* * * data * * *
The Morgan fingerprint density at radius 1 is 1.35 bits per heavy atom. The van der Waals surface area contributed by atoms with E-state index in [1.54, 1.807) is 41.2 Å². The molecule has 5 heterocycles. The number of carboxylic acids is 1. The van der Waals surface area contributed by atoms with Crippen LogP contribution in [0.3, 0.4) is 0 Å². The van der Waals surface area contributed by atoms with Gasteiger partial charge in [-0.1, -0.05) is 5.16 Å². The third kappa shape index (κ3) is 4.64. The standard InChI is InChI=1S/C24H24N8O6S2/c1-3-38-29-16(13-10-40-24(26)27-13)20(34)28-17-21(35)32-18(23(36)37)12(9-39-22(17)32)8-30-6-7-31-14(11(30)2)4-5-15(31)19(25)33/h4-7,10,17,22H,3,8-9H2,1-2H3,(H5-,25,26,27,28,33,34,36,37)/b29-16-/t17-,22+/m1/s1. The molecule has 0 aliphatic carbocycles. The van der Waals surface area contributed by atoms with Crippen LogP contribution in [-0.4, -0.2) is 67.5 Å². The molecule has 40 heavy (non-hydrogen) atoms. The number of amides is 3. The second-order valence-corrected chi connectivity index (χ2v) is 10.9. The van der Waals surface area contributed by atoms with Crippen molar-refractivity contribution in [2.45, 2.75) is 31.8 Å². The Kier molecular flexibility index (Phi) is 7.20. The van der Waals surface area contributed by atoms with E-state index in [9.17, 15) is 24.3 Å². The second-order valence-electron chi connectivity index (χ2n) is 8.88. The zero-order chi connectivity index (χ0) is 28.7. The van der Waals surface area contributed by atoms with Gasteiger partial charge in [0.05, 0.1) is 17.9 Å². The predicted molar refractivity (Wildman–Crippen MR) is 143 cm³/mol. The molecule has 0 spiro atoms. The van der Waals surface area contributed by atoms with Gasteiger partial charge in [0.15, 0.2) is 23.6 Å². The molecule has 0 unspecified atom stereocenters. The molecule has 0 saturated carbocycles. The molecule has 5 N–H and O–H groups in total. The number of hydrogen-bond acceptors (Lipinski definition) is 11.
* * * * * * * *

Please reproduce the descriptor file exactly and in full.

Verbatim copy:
The Morgan fingerprint density at radius 1 is 1.35 bits per heavy atom. The van der Waals surface area contributed by atoms with E-state index in [1.54, 1.807) is 41.2 Å². The molecule has 5 heterocycles. The number of carboxylic acids is 1. The van der Waals surface area contributed by atoms with Crippen LogP contribution in [0.3, 0.4) is 0 Å². The van der Waals surface area contributed by atoms with Gasteiger partial charge in [-0.1, -0.05) is 5.16 Å². The third kappa shape index (κ3) is 4.64. The standard InChI is InChI=1S/C24H24N8O6S2/c1-3-38-29-16(13-10-40-24(26)27-13)20(34)28-17-21(35)32-18(23(36)37)12(9-39-22(17)32)8-30-6-7-31-14(11(30)2)4-5-15(31)19(25)33/h4-7,10,17,22H,3,8-9H2,1-2H3,(H5-,25,26,27,28,33,34,36,37)/b29-16-/t17-,22+/m1/s1. The molecule has 0 aliphatic carbocycles. The van der Waals surface area contributed by atoms with Crippen LogP contribution in [-0.4, -0.2) is 67.5 Å². The molecule has 40 heavy (non-hydrogen) atoms. The number of amides is 3. The second-order valence-corrected chi connectivity index (χ2v) is 10.9. The van der Waals surface area contributed by atoms with Crippen molar-refractivity contribution in [2.45, 2.75) is 31.8 Å². The Kier molecular flexibility index (Phi) is 7.20. The van der Waals surface area contributed by atoms with E-state index in [9.17, 15) is 24.3 Å². The second-order valence-electron chi connectivity index (χ2n) is 8.88. The zero-order chi connectivity index (χ0) is 28.7. The van der Waals surface area contributed by atoms with Gasteiger partial charge in [0.05, 0.1) is 17.9 Å². The predicted molar refractivity (Wildman–Crippen MR) is 143 cm³/mol. The molecule has 0 spiro atoms. The van der Waals surface area contributed by atoms with Gasteiger partial charge in [0.15, 0.2) is 23.6 Å². The molecule has 0 unspecified atom stereocenters. The molecule has 0 saturated carbocycles. The molecule has 5 N–H and O–H groups in total. The number of hydrogen-bond acceptors (Lipinski definition) is 11.